⋆⋆⋆½ out of four stars
Rated: PG for brief language.
For arts, music and dance aficionados, “Ballet 422” is a documentary that will speak (and perhaps sing) to them. With copious attention to detail, Jody Lee Lipes’ feature records key moments in 25-year-old dance master Justin Peck’s skyrocketing career. In only two months, he must create a fresh piece for the elite New York City Ballet. It’s a task of copious detail, every creative decision a balancing act as the debut draws near.
Will a dance suit cut like a 1950 bathing suit romper make a petite dancer look short-legged? Can a piano refrain stop speeding when it must ease along delicately? Can a choreographer make a dancer lift and lower his partner at the same time? How big and bright should the spotlight be?
Luckily, the turmoil is faced by a company utterly lacking prima donnas. It’s not egotism that complicates their teamwork, but Peck’s effort to define each problem’s best solution in a way everyone can support.
Lipes pulls us through the process with skill and treats the subject matter with respect. He films the almost entirely unnamed cast respectfully, never resorting to Hollywood aggrandizement. We’re watching this drama like fascinated flies on the wall.
By the time we reach the opening minute of Peck’s “Paz de la Jolla,” watching from an angle better than any box seat, it’s clear why Lincoln Center produces some of America’s finest art.
⋆⋆ out of four stars
Theater: Mall of America.
Unrated but includes violence.
A modestly chilling if predictable Spanish science-fiction film, “Eva” is obsessed with that one great robotic concern in sci-fi — the ineffable extra “something” that makes us human.
Daniel Brühl (“Rush”) plays Alex, a robot scientist who returns to his hometown to help finish a prototype child robot. In a world where Alex’s “cat,” secretaries, drivers and valet are robots, people still want a child who won’t grow up. The plan is to model it on a real boy until Alex spies Eva. Played by Claudia Vega, the 10-year-old is precocious, beguiling and playful. It turns out she’s the child of his ex-lover and his brother. That makes for an interesting dynamic.
“Eva” isn’t surprising enough to break new ground. But the cast, the gorgeous wintry setting and suggestion of a tech future that is closer than we fear make it a most watchable variation on a well-worn sci-fi theme.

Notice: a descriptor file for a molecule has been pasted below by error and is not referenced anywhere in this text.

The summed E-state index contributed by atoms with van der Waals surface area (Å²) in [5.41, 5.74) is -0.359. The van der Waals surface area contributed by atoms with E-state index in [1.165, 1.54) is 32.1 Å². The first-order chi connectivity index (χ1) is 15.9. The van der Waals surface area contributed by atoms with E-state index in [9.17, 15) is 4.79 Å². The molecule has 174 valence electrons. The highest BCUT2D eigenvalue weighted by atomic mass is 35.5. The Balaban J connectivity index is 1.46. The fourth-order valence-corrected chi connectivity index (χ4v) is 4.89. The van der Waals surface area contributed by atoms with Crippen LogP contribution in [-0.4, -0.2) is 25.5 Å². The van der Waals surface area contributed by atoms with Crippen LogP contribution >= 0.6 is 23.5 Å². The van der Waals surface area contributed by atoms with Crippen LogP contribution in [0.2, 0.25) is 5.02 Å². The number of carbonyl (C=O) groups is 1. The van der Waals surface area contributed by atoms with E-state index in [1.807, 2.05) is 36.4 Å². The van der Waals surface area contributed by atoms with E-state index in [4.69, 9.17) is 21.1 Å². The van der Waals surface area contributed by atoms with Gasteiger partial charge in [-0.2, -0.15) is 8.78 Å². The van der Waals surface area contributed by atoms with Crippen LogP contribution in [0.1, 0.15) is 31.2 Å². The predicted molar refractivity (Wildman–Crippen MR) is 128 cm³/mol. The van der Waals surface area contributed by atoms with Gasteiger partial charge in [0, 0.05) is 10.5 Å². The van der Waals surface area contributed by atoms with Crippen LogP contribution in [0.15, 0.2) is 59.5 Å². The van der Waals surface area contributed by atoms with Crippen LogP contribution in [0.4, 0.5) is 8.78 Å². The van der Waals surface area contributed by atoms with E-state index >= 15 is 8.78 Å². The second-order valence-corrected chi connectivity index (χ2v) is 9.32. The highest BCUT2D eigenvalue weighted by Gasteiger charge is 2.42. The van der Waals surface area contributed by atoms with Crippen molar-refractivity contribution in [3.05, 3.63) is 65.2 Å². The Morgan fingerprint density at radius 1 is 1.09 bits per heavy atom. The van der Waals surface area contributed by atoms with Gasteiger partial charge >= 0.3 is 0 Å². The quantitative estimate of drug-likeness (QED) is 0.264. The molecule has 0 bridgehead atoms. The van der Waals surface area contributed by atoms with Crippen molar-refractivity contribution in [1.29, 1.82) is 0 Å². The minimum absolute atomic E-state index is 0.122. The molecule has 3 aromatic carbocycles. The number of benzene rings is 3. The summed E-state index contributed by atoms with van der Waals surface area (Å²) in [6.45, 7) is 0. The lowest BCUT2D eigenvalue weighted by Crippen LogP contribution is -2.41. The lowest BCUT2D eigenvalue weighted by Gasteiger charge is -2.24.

Roger Moore, Orlando Sentinel
⋆ out of four stars
Theater: Mall of America.
Rated: R for strong bloody violence, torture, nudity, sexual images, language.
This strained, hyperviolent shoot-’em-up, featuring Salma Hayek as a retribution-fueled sex slave trying to escape her apartment prison, feels precision-engineered for a morally torn fanboy who likes the idea of female empowerment but needs it served with a heavy dose of torture porn and glistening flesh.
Hayek is undoubtedly a photogenic dynamo, game for every dumb joke about dead whores (there are many) and wounded moan under the interminable captivity of a visitor called the Sadist. She was surely under the impression this would recast her as a hot-and-heavy badass. But the overarching impression is that she’s dancing wildly to the trite, sick genre ammo being fired at her feet by screenwriter Yale Hannon and director Joe Lynch, a pair who should have spent more time studying what works and what doesn’t in exploitation vengeance fantasies. (Or maybe just gotten out more.)
Their pulverizing mash of carnage and sentimentality — there’s even an innocent 5-year-old girl (Everly’s daughter) crammed into the mayhem — is too calculatedly nasty to flip the switch in your brain from “repulsed” to “so icky it’s fun.”
Robert Abele, Los Angeles Times